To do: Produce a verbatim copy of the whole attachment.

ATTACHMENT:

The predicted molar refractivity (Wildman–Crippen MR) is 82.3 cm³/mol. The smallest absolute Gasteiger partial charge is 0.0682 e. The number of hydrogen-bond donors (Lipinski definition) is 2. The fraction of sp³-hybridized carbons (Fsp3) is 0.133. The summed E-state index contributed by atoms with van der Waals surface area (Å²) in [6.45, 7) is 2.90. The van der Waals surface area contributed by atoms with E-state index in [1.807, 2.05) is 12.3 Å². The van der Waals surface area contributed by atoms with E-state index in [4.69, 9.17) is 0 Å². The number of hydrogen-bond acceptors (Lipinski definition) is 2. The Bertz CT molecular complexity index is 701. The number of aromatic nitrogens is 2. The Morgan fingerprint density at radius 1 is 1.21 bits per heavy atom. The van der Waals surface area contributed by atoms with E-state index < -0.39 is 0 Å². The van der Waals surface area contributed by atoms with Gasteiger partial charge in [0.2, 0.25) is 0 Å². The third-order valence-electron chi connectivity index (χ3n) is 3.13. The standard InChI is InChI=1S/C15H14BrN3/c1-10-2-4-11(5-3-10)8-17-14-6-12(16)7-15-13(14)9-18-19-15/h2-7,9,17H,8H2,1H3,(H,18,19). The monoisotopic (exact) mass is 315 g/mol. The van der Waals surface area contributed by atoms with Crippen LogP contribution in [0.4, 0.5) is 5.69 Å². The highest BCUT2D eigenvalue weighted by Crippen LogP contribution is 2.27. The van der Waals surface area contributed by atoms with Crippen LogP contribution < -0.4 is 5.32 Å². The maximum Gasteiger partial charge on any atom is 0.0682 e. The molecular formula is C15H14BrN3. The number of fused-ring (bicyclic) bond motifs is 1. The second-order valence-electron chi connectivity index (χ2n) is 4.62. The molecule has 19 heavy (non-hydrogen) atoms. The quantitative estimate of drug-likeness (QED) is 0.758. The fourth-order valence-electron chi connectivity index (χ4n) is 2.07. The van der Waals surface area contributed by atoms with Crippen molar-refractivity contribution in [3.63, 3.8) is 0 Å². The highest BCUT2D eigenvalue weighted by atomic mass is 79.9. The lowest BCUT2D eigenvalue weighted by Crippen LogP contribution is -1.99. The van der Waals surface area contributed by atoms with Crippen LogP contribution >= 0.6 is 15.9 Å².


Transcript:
The predicted molar refractivity (Wildman–Crippen MR) is 82.3 cm³/mol. The smallest absolute Gasteiger partial charge is 0.0682 e. The number of hydrogen-bond donors (Lipinski definition) is 2. The fraction of sp³-hybridized carbons (Fsp3) is 0.133. The summed E-state index contributed by atoms with van der Waals surface area (Å²) in [6.45, 7) is 2.90. The van der Waals surface area contributed by atoms with E-state index in [1.807, 2.05) is 12.3 Å². The van der Waals surface area contributed by atoms with E-state index in [4.69, 9.17) is 0 Å². The number of hydrogen-bond acceptors (Lipinski definition) is 2. The Bertz CT molecular complexity index is 701. The number of aromatic nitrogens is 2. The Morgan fingerprint density at radius 1 is 1.21 bits per heavy atom. The van der Waals surface area contributed by atoms with E-state index < -0.39 is 0 Å². The van der Waals surface area contributed by atoms with Gasteiger partial charge in [0.2, 0.25) is 0 Å². The third-order valence-electron chi connectivity index (χ3n) is 3.13. The standard InChI is InChI=1S/C15H14BrN3/c1-10-2-4-11(5-3-10)8-17-14-6-12(16)7-15-13(14)9-18-19-15/h2-7,9,17H,8H2,1H3,(H,18,19). The monoisotopic (exact) mass is 315 g/mol. The van der Waals surface area contributed by atoms with Crippen LogP contribution in [0.4, 0.5) is 5.69 Å². The highest BCUT2D eigenvalue weighted by Crippen LogP contribution is 2.27. The van der Waals surface area contributed by atoms with Crippen LogP contribution < -0.4 is 5.32 Å². The maximum Gasteiger partial charge on any atom is 0.0682 e. The molecular formula is C15H14BrN3. The number of fused-ring (bicyclic) bond motifs is 1. The second-order valence-electron chi connectivity index (χ2n) is 4.62. The molecule has 19 heavy (non-hydrogen) atoms. The quantitative estimate of drug-likeness (QED) is 0.758. The fourth-order valence-electron chi connectivity index (χ4n) is 2.07. The van der Waals surface area contributed by atoms with Crippen molar-refractivity contribution in [3.63, 3.8) is 0 Å². The highest BCUT2D eigenvalue weighted by atomic mass is 79.9. The lowest BCUT2D eigenvalue weighted by Crippen LogP contribution is -1.99. The van der Waals surface area contributed by atoms with Crippen LogP contribution >= 0.6 is 15.9 Å².